they had been victimized because the results of their research
conflicted with the generally accepted scientific viewpoint or with
their reviewer's beliefs (Chandler 1987).
Daniel Koshland, editor the leading US scientific journal,
Science, said this in an interview to Chandler(1987) about science
that threatens to change the parameters of what is accepted:
"I think it's fair to say that a new idea, something that confronts existing dogma, has an uphill road. . .There certainly is no question that there is a prejudice in favor of the existing dogma"(Chandler 1987).In the same interview with Chandler (1987), Koshland cited, as one example, biochemist Edwin G. Krebs' discovery for which he received the Nobel prize. The discovery which is now known as the Krebs cycle, describes the fundamental series of enzyme reactions in living organisms. It was initially rejected.
Koshland (Chandler 1987) continued with the history of
biologist Lynn Margulis's work, showing the evolution of cell
structure through symbiotic unions of primitive organisms. It was
also initially rejected and even scorned (Chandler 1987). Although
her work has become the accepted dogma and appears in textbooks,
in 1970 the National Science Foundation not only turned her down for
funding, but told her that she should never apply again. Koshland
stated that there are other examples such as these (Chandler 1987).
In-Group and Out-Group EffectsKoshland's statement about the prejudices against ideas that go against the existing dogma (Chandler 1987), and the examples Koshland gives lead this author to suppose that in-group biases could be blinding the scientific authorities to the validity of unorthodox, out-group ideas. As Aronson (1995) revealed, the valid points which the out-group makes are not readily perceived by the in-group. Moreover, the weak points or elements of the out-group preponderate in the mind of the in-group. Aronson (1995) explained the tendency to "in-group favoritism" (p. 144) in which members were thought to produce better output than non-members. This author believes that, scientists with challenging ideas have been viewed as an out-group by the in-group of conventional scientists.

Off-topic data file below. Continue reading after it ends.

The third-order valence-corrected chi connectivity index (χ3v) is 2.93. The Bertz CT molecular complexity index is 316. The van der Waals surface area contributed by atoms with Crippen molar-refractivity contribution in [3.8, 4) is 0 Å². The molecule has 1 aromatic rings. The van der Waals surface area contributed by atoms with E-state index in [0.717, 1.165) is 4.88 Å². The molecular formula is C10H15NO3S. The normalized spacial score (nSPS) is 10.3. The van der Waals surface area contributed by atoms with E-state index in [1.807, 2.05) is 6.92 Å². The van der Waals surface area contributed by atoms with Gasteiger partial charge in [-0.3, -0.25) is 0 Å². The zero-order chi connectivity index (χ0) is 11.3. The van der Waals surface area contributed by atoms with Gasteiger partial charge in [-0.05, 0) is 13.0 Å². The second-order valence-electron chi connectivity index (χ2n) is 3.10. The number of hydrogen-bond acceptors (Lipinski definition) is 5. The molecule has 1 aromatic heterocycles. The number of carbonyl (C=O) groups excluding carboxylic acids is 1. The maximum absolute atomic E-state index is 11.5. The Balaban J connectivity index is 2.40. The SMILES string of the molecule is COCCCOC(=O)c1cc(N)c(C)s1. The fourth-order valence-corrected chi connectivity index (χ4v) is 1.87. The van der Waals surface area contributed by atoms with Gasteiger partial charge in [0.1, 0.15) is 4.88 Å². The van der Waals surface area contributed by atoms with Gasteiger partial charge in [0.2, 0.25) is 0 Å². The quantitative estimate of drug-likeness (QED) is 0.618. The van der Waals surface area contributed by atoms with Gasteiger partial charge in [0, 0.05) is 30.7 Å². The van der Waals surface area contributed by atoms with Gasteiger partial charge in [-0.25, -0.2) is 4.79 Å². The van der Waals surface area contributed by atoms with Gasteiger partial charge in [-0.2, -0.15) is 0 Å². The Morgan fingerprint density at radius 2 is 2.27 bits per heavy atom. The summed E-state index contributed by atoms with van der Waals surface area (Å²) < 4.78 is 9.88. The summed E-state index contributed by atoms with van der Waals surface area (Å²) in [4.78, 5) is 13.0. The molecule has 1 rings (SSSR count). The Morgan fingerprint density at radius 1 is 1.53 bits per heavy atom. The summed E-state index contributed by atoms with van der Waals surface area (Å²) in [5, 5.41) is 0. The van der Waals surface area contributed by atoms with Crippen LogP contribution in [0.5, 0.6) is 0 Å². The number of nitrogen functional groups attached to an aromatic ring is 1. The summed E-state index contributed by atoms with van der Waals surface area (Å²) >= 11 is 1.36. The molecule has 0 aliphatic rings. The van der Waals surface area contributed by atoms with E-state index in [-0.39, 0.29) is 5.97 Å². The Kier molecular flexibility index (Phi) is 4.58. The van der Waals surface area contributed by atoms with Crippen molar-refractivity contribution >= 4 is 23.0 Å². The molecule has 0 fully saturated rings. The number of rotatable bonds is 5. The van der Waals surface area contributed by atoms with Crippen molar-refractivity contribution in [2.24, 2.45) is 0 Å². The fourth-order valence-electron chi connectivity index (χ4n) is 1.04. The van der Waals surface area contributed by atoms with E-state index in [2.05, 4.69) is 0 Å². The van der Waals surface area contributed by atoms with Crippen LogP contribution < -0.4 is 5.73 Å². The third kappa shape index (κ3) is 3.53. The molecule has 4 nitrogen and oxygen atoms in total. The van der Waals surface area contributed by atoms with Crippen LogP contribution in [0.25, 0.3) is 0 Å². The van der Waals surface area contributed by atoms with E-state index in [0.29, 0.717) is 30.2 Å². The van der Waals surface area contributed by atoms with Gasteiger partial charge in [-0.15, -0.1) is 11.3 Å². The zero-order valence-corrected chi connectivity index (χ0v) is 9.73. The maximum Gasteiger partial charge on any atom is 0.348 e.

The Urge to ConformChemistry and science studies professor, Henry H. Bauer (1994), in his book, Scientific Literacy and the Myth of the Scientific Method urged us to realize that scientists are only human and are therefore subject to all the variations that humans posses. He claimed that although scientists have been seen as single- mindedly pursuing truth in all fields, in actuality scientists are generally expert in only one field and the pursuit of truth may not be a top priority. The fact that modern scientists are financially dependent on university and foundation research positions that are in turn dependent on grants. (Bauer, 1994) These are key factors in the formulation of a scientist's priorities. This financial dependence and instability, declared Bauer (1994), creates a direct conflict of interest between pure scientific pursuit and behavior aimed at keeping funding and positions.